The pain inside

“She’s just doing it for attention.” This is a phrase I have often heard from people trying to understand why a patient, a friend or a loved-one has been deliberately hurting themselves. It can seem almost impossible to understand such behaviour for anyone who hasn’t personally experienced the urge to deliberately cut yourself, burn yourself or inflict harm in some other way. It goes against all our natural instincts of survival and self-protection. Unfortunately, though understandably, the assumption often ends up being that a person who does such a thing must be either attention-seeking or “crazy”. But, most often, neither is the case.

Most often, people who deliberately injure themselves do it secretly and go to considerable lengths to hide it. This directly contradicts the idea of such behaviour being a way of seeking attention and sympathy.

In the majority of cases, self-harm is not being done in response to hallucinated voices or delusional beliefs. Most people would be considered “of sound mind” at the times they engage in self harm.

There is no single explanation for why people might feel compelled to injure their own bodies. But there are a few common themes. Understanding these may help us to respond with compassion if we encounter someone struggling with a pattern of self-injury.

Of course, injuring oneself causes physical pain. People who deliberately injure themselves feel that pain – yet that pain is intentionally experienced in preference to something else – something that, for the person who is self-harming, is much worse than the physical pain. If the thought of incising your own flesh with a knife causes you to shudder, try to imagine what suffering a person has to be experiencing internally for such an act to seem like a better option.

Physical pain is being chosen in preference to emotional pain that seems inescapable, overwhelming and intolerable. To an outsider who might know something about the events that led up to this reaction, this often doesn’t make any sense. You could witness someone you care about burning himself after receiving poor marks on an exam – something that you may know would have caused you little concern. A health professional might observe a patient cut herself in reaction to being told she can’t leave the hospital today. From the outside, these reactions may appear to be attention-seeking because the outside observer is asessing them from their own frame of reference. In practice, we can perhaps better understand the person’s distress if we work from the outside in, not from the inside out. That is, we are probably in a better position to empathise with the physical pain caused by the self harm, and to then try to translate from that what their internal, emotional pain might feel like to them for such physical pain to inflicted in an attempt to mask that emotional pain.

It isn’t important what was the cause of a person’s emotional pain. No matter how trivial it’s origin may seem, what is important, in that moment, is that such intense pain is being felt – and the sufferer feels it is impossible to tolerate that pain any longer. If we start by trying to estimate a person’s emotional pain from the circumstances that seemed to trigger it, we underestimate and are then incapable of comprehending the self-injury that followed it.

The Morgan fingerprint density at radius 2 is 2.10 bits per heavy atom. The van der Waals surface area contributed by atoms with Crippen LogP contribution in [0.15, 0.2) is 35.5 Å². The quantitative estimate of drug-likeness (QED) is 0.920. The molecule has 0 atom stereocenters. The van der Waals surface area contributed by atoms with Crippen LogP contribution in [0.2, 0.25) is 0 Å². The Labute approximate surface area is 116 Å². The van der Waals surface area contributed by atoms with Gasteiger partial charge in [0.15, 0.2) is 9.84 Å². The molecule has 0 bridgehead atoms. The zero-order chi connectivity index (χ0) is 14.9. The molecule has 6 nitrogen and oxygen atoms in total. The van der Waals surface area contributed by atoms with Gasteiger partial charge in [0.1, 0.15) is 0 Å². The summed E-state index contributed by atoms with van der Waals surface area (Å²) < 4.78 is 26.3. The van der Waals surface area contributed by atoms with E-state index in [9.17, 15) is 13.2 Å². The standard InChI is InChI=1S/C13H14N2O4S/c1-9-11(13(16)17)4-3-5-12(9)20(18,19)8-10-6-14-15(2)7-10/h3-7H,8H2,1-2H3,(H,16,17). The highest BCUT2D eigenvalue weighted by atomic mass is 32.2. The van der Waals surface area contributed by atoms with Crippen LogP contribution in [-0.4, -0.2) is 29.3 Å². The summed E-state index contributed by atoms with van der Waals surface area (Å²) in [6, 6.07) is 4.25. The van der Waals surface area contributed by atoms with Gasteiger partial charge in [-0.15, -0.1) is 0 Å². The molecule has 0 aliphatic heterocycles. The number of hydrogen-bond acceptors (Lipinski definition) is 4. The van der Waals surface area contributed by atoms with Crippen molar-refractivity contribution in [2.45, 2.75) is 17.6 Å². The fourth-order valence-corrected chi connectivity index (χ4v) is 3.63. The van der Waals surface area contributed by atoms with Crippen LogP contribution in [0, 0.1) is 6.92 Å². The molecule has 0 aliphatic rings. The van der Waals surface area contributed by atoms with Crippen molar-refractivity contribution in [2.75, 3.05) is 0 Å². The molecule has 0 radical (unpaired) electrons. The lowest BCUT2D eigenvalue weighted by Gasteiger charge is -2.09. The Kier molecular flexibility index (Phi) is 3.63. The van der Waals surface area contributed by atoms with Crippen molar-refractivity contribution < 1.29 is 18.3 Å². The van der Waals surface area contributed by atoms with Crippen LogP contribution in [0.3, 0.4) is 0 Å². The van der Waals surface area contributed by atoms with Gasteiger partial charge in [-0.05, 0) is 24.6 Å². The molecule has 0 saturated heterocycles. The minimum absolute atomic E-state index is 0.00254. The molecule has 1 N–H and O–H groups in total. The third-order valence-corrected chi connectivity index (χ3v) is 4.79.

This seems to be the most common theme I have encountered among those who injure themselves: The pain outside effectively masks the pain inside. The physical pain is more tolerable, and more easily understood, than the internal pain.

There are some other themes that also often emerge when a client explains to me reasons for self-injury. Usually there is a combination of multiple factors that come together:

  • The sight of blood can feel like a release of something “bad” inside
  • There are beliefs such as “I am a bad person; I deserve this” – an attempt to punish oneself
  • The physical pain and outward injury can feel like the only way of expressing or making sense of what is felt inside
  • Self injury may be accompanied by feelings of a rush or a sense of elation (probably caused by endorphins released when the body undergoes physical trauma)
  • The urge to inflict injury may itself seem overwhelming and inescapable – like an addictive urge

Treatment of self injury generally requires a combination of a broad range of strategies, and part of successful treatment means understanding that this behaviour is serving a purpose – it is providing a means of coping with overwhelming feelings. Because of this, stopping self injury necessitates having alternative strategies for coping.

If you know of someone who struggles with self injury, the first step is being able to set aside the difficulty of understanding why and to try to compassionanately empathise; to understand that although you may not be able to identify with how their pain has come about, you can comprehend that we humans sometimes feel internal pain, and that pain can sometimes be overwhelmingly hard to bear.

About Paul McQueen

Dr Paul McQueen is a Clinical Psychologist, holding a Doctorate in Clinical Psychology from the University of Melbourne. He has experience working in both adult and child mental health services in Queensland and Victoria. Dr McQueen is comitted to providing high quality, evidence-based interventions for a range of mental health conditions. He specialises in the treatment of Obsessive Compulsive Disorder, Borderline Personality Disorder and Depression.

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